In order to truly appreciate Vampyros Lesbos beyond its baseline aesthetic—which alone is very pleasing—it is important to consider it as something of a statement piece, a film that worked to reset the goalposts in genre film. Franco made no secret of the fact he felt the gothic work of Hammer studios was far too strict and lifeless for his tastes. The director stated in many interviews, when it came to horror, it was the abstract and artful composition favored in early Expressionism, which really inspired him.When Franco returned to the concept of vampires with Vampyros Lesbos—after previously making the traditional piece Count Dracula (1970) for Harry Alan Towers—he brought with him the actress Soledad Miranda and also facets of the Bram Stoker original. Miranda had played a key role in his 1970 feature that had claimed to be close to Stoker’s original novel, a point that proved to be more of a marketing ploy and less of a reality. Now, with the freedom to make something of his own choosing, he completely redefined the medium, ultimately creating the antithesis of Hammer’s conventionally staged approach. Soledad, who had played Lucy (Westenra) for Franco in Count Dracula, picks up the ‘Dracula role’ this time around, as Countess Nadine Carody. The narrative not only blends direct aspects of Stoker’s text but also imbues the strong feminine energy to be found in Sheridan De Fanu’s forerunning novella, Carmilla – as well as borrowing the idea of surreal dreams, as an inspiration from that source, to add to some of Stoker’s ideas. In essence Franco works to reclaim the arena of the vampire as strictly a female domain, actively working against what had become a standard male dominated norm in genre film throughout the classic period.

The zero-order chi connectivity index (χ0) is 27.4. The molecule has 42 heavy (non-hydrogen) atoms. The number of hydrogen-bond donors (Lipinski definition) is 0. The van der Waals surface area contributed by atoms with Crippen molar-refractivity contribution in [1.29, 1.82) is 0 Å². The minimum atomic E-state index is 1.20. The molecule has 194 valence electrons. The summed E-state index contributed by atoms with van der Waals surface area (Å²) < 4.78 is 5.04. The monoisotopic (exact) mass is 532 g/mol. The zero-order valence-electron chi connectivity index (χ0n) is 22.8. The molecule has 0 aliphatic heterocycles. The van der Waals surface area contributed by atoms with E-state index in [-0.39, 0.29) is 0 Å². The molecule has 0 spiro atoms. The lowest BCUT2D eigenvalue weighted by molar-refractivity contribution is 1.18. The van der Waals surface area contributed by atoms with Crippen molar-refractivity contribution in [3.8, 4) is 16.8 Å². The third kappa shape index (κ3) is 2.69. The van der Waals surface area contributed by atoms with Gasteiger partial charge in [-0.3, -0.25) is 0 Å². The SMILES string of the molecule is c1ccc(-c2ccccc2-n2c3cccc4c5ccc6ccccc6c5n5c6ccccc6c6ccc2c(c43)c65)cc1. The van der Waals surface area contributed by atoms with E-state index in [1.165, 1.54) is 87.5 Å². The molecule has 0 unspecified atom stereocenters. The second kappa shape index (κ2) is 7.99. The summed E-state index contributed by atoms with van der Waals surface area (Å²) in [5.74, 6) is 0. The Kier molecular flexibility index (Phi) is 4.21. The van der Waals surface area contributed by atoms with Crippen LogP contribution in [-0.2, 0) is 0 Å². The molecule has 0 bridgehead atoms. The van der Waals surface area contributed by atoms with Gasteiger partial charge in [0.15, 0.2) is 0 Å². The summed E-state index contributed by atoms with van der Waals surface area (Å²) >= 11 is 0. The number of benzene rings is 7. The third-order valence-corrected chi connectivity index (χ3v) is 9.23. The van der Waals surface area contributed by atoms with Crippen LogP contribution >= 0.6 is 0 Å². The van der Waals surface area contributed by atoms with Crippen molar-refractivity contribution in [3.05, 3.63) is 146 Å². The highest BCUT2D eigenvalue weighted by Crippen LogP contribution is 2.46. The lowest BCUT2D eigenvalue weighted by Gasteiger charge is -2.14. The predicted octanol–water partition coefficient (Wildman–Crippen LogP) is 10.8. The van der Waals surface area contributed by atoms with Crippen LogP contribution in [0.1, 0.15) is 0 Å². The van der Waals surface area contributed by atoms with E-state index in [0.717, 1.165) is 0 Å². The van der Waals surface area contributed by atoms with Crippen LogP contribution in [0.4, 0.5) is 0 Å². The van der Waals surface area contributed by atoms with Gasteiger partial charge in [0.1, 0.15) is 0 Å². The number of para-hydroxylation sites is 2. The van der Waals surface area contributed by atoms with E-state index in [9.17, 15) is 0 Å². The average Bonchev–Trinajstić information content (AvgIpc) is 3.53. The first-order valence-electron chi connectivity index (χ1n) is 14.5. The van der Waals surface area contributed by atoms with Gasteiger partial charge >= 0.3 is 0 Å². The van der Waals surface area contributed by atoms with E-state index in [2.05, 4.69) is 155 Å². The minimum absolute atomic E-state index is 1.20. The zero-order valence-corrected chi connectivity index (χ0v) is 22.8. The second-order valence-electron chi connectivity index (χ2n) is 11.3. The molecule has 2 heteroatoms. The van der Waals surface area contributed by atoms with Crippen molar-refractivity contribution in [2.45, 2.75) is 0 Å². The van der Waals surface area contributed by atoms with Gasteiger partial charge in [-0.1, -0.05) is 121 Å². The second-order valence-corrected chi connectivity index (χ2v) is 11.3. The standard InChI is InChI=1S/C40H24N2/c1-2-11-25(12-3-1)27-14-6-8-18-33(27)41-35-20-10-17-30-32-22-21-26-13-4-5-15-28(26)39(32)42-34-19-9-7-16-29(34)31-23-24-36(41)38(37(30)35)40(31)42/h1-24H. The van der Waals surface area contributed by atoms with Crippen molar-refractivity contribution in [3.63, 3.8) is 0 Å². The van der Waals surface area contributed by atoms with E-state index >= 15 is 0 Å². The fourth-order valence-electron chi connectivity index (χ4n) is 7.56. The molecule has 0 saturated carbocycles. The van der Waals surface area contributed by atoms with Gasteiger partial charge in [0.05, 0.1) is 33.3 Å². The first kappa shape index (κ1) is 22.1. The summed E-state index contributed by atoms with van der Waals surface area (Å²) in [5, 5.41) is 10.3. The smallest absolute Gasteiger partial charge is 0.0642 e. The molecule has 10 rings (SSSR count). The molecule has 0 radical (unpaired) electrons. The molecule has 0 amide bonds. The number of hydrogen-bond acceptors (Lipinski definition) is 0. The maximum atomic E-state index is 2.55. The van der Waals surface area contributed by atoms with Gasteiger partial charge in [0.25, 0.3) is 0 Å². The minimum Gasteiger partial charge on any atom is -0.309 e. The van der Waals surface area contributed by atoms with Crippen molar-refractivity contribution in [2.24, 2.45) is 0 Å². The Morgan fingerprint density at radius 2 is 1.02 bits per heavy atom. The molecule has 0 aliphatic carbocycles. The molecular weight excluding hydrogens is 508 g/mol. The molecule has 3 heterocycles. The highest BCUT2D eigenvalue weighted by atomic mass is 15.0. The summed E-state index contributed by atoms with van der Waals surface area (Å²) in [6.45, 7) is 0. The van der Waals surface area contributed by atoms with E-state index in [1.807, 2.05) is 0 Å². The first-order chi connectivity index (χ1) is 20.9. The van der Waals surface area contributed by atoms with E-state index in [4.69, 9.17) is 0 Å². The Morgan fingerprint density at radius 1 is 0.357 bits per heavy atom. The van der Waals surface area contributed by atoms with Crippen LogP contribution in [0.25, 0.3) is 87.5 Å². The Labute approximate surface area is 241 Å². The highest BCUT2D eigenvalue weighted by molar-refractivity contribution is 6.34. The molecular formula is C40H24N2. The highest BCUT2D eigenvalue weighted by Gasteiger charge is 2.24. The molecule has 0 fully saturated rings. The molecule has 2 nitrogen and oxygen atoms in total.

It would be wrong to suggest that this move was Franco’s alone. The tide had already started to turn eleven years earlier with Roger Vadim’s groundbreaking Blood and Roses in 1960. But by and large when it came to the vampire, the genre continued to remain overshadowed by male icons for most of the sixties and women were customarily relegated to the position of fainting and quivering behind men with protective crosses. The late sixties saw a new wave. The work of Jean Rollin was highly influential during this period, as was Harry Kumel’s Daughters of Darkness (1971). In Britain, Hammer provided their own spin on Carmilla in the form of The Vampire Lovers (1970) with Ingrid Pitt at the helm as a strong female presence. Pitt returned to also play the Bathory role in Countess Dracula for Hammer just a year later. And so it was from this new dawn an entire army of female vampires were ushered forth into the cinematic universe.With Vampyros Lesbos, Franco took things further. Whereas other filmmakers chose to employ existing narratives that were already set out on feminine terms—Bathory or Carmilla—or invented entirely new dimensions to have their femme fatales do their bidding, Franco took Stoker’s male driven construct and consciously subverted every facet to give the old tale a revolutionary new slant. In turn, the director not only reset the gender balance, he deliberately chewed up convention by the bucket load, dropping all reference to traditional gothic. Instead, Franco beckons in a contemporary slick aesthetic and dreamlike surrealism, infused with a jazz/pop score that celebrates sexy tantric elements to further provoke mood over structure. The world of Vampyros Lesbos comes constructed on a stark white canvass that is only interrupted by accent colors of bold reds from time to time. Franco’s vision becomes one of light, mirrors, and beautiful reflections. He creates a universe where female vampires float in luxury swimming pools and sunbathe on white windswept beaches. His female ‘Dracula’ dances erotically in smoky strip clubs to lure her prey. She has no need for men when it comes to sexual preference. While explicit fang action is left solely to the imagination—with blood sucking scenes taking on a far more subtle erotic context as an exchange of bodily fluids, rather than working to provoke the terror derived from the flashing of sharpened pearly whites.